Presidency of George Washington

The presidency of George Washington began on April 30, 1789, when Washington was inaugurated as the first president of the United States, and ended on March 4, 1797. Washington took office after the 1788–1789 presidential election, the nation's first quadrennial presidential election, in which he was elected unanimously. Washington was re-elected unanimously in the 1792 presidential election, and chose to retire after two terms. He was succeeded by his vice president, John Adams of the Federalist Party.

Presidency of George Washington
April 30, 1789  March 4, 1797
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Washington, who had established his preeminence among the new nation's Founding Fathers through his service as Commander-in-Chief of the Continental Army during the American Revolutionary War and as president of the 1787 constitutional convention, was widely expected to become the first president of the United States under the new Constitution, though it was his desire to retire from public life. In his first inaugural address, Washington expressed both his reluctance to accept the presidency and his inexperience with the duties of civil administration, but he proved an able leader.

He presided over the establishment of the new federal government, appointing all of the high-ranking officials in the executive and judicial branches, shaping numerous political practices, and establishing the site of the permanent capital of the United States. He supported Alexander Hamilton's economic policies whereby the federal government assumed the debts of the state governments and established the First Bank of the United States, the United States Mint, and the United States Customs Service. Congress passed the Tariff of 1789, the Tariff of 1790, and an excise tax on whiskey to fund the government and, in the case of the tariffs, address the trade imbalance with Britain. Washington personally led federalized soldiers in suppressing the Whiskey Rebellion, which arose in opposition to the administration's taxation policies. He directed the Northwest Indian War, which saw the United States establish control over Native American tribes in the Northwest Territory. In foreign affairs, he assured domestic tranquility and maintained peace with the European powers despite the raging French Revolutionary Wars by issuing the 1793 Proclamation of Neutrality. He also secured two important bilateral treaties, the 1794 Jay Treaty with Great Britain and the 1795 Treaty of San Lorenzo with Spain, both of which fostered trade and helped secure control of the American frontier. To protect American shipping from Barbary pirates and other threats, he re-established the United States Navy with the Naval Act of 1794.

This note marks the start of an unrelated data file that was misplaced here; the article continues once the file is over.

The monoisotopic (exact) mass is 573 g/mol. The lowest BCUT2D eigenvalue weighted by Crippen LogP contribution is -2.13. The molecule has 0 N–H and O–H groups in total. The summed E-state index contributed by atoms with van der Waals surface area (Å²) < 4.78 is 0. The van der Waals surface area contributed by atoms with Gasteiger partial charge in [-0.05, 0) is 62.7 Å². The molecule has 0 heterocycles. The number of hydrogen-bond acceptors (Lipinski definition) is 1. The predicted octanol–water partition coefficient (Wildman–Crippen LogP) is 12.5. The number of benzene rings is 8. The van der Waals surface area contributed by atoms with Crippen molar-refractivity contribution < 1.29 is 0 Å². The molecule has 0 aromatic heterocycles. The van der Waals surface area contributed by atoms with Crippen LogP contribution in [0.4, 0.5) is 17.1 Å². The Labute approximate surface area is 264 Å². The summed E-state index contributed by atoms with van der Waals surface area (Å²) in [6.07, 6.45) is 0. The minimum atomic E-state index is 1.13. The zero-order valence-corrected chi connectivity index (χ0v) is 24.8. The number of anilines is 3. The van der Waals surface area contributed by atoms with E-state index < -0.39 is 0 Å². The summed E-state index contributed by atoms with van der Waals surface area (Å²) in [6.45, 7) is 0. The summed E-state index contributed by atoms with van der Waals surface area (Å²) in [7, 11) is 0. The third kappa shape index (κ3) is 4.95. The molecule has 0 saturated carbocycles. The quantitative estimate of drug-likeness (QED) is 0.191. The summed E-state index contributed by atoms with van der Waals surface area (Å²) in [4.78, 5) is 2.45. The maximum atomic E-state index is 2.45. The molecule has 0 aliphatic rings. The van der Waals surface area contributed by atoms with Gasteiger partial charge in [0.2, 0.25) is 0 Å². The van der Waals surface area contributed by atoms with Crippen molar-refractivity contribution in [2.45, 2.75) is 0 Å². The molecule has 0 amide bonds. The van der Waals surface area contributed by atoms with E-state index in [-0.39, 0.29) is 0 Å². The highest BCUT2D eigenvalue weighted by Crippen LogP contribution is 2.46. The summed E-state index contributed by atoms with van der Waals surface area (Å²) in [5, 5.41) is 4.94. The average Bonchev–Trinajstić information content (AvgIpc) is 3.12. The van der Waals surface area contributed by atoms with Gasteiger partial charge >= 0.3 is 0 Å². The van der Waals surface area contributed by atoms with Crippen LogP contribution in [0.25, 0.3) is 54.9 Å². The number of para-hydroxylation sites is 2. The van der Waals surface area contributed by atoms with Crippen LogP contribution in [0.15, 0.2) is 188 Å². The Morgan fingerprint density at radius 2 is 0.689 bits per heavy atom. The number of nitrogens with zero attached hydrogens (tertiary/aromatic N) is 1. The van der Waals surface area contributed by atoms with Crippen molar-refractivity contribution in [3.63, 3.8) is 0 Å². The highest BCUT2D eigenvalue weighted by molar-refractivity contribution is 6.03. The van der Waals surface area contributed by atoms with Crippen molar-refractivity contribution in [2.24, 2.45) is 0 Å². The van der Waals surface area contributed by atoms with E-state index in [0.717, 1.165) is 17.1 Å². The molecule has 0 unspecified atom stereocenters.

Greatly concerned about the growing partisanship within the government and the detrimental impact political parties could have on the fragile unity of the nation, Washington struggled throughout his eight-year presidency to hold rival factions together. He was, and remains, the only U.S. president never to be formally affiliated with a political party.[1] Despite his efforts, debates over Hamilton's economic policy, the French Revolution, and the Jay Treaty deepened ideological divisions. Those that supported Hamilton formed the Federalist Party, while his opponents coalesced around Secretary of State Thomas Jefferson and formed the Democratic-Republican Party. While criticized for furthering the partisanship he sought to avoid by identifying himself with Hamilton, Washington is nonetheless considered by scholars and political historians as one of the greatest presidents in American history, usually ranking in the top three with Abraham Lincoln and Franklin D. Roosevelt.


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